Jeb Bush, who formally announced his candidacy Monday, has to run against an expanding field of other Republicans. If he’s nominated he’ll eventually have to run against the Democratic nominee (presumably Hillary Clinton), of course. But he also has to decide how much of the race will be about running against Obama and the past eight years. And he has to figure out how much to run against his brother’s presidency.

In Bush’s announcement speech Monday, we heard references to multiple opponents. The former Florida governor mentioned Obamacare and slow economic growth. He mentioned Obama’s speech earlier this year at the National Prayer Breakfast, where the president made controversial remarks about the Crusades in the context of religious conflict. And several lines were devoted to criticizing the Obama administration’s foreign policy (Obama-Clinton-Kerry), with specific references to Israel and Cuba. Obama’s foreign policy has been controversial, and he’s struggled to reconcile a changing security environment with the promises he made in 2008. At the same time, it’s foreign policy that’s caused Bush – and the other Republican candidates – to have so many difficult interviews. Emphasizing his differences with Obama’s foreign policy makes it harder to run against his brother’s record.

There were also a couple of subtle moments in the speech where he was clearly trying to forge an identity as “his own man.” He made a reference to workers who haven’t had a raise in fifteen years. By my count, the last good year for those workers was the year his brother was elected. The education ideas in the speech were also at odds with the George W. Bush’s reforms – Jeb asserted that the federal government should never be in charge of education standards. And the foreign policy talk was heavy on criticisms of Obama- but also made careful reference to alliances.

Bush also criticized his presumptive opponent, Hillary Clinton, tying her to Obama’s signature health care legislation- namely, to the contraception mandate. It’s probably smart strategy to tie Clinton to Obama’s more controversial moves, and to focus on her rather than Obama. At the same time, how to address the Clinton factor presents a bit of a dilemma for Bush. He’ll want to infuse his campaign with prospective messages rather than running against a lame duck. But too many references to Clinton, and he runs a few risks. One is accidentally highlighting the fact that she’s a strong candidate. Another is assuming too much about the nomination and thus contradicting today’s message that, in the Bush’s own words, “It’s nobody’s turn. It’s everybody’s test, and it’s wide open.”

With that statement, Bush acknowledged a wide and growing field of Republican hopefuls. It’s not clear yet which are serious contenders – but it seems increasingly likely that a few of them are. And the petty intra-party fight probably doesn’t seem like a fully desirable strategy. Nevertheless, this leaves Bush in a position where he needs to think about how – other than being a Bush – his candidacy is distinct from that of Florida Senator Marco Rubio or Wisconsin governor Scott Walker.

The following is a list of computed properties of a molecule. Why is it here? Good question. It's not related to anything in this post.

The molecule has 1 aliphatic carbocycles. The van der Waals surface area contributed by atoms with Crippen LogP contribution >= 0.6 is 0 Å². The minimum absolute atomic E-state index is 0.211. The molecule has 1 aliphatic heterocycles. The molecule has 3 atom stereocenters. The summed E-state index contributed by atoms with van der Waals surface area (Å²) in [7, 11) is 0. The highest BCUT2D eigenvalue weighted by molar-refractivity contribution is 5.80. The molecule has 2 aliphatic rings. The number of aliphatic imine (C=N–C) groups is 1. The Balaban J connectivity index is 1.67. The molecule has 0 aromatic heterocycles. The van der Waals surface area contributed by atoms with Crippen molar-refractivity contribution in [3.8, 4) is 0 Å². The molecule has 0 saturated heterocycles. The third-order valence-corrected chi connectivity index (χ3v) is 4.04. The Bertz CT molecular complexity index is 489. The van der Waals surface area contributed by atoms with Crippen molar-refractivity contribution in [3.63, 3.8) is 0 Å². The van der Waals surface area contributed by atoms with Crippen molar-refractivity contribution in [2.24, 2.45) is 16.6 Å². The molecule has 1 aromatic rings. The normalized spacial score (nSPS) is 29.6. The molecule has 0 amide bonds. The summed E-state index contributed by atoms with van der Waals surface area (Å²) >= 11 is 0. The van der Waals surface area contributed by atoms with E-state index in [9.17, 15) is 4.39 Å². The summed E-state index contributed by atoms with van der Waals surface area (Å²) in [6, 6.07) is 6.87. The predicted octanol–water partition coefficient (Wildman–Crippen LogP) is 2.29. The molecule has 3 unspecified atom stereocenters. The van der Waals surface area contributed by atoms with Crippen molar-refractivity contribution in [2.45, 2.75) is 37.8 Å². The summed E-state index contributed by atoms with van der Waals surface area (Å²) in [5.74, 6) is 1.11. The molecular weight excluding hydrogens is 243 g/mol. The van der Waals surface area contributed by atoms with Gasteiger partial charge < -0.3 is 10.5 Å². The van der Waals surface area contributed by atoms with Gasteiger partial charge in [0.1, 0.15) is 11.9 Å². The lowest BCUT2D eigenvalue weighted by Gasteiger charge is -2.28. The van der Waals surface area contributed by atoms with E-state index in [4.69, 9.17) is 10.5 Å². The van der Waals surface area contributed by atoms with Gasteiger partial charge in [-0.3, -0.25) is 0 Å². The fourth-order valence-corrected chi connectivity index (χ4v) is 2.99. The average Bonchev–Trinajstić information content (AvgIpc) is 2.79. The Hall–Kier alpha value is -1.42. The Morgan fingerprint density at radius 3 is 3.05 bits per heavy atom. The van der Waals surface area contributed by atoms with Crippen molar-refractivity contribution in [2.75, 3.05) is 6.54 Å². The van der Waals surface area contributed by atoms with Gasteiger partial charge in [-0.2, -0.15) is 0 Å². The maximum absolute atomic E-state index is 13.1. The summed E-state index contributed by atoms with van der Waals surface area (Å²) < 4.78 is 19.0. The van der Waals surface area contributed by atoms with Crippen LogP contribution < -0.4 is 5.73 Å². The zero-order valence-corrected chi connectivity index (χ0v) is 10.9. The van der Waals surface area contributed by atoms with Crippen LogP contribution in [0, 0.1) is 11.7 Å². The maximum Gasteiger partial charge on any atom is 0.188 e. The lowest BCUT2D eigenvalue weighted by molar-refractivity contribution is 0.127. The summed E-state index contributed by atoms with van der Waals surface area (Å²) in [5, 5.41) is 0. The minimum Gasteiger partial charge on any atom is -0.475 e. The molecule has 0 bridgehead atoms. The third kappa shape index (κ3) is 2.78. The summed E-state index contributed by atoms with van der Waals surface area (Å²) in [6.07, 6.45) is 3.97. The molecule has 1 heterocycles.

What does it all mean? It’s hard to say, especially since it’s not really clear that campaigns or campaign rhetoric matter much beyond the margins. At the same time, presidential campaigns shape, reflect, and reinforce party ideology. They help make connections between the political choices on offer and the factors of concern to voters, like economic conditions.

With this in mind, the fact that Jeb Bush has a wealth of opponents has a few implications for his campaign. First, there’s really nothing here to suggest that his name is a liability. It’s likely that any Republican candidate would – and will – have to respond to W.’s legacy as the most recent Republican in office. That’s how political parties work. As Jonathan Bernstein has said, without the famous name, it’s not clear what would distinguish Jeb Bush from the less prominent candidates in the field. When it comes to the general election, there’s also plenty of baggage to go around. Hillary Clinton, after all, carries the baggage of her husband’s administration, her own time as First Lady, and her service in Obama’s cabinet.

On the other hand, if Bush’s strategy is to stress ideology and position his candidacy in opposition to the liberal ideas of Obama and Clinton, this undermines his claim to be the president who will get things done. It’s likely to be difficult for Bush to distance himself from liberal policies while also promising to succeed on immigration reform – something neither W. nor Obama could do. That will be hard to sell as a top conservative priority. Most of the challenges facing Jeb Bush over the next few months are pretty common: appeal to the party base, or move to the center? Run a mostly retrospective campaign or offer promises for the future?

But the real dilemma for Jeb Bush may be whether to stake out ideological ground or to emphasize competence and ability to “be practical” on issues that have the potential to cut across the parties, like immigration. If Bush chooses to press the pragmatism angle, he may not want to highlight ideology – even that of his opponents. Accusing the other candidate of being an ideologue and emphasizing your own common sense is a classic campaign move. With ideologically sorted parties, a pragmatic message might be harder to convey. You can be the conservative alternative or the pragmatic one, but probably not both. Valence and cross-cutting issues are elusive. Furthermore, campaigns bring lots of attention to the pathologies of politics: ideological intransigence, incompetence, lack of vision, too much vision. Candidates can’t define themselves in opposition to all of them at once.

[Cross-posted at Mischiefs of Faction]

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Julia Azari

Julia Azari is an Assistant Professor at Marquette University.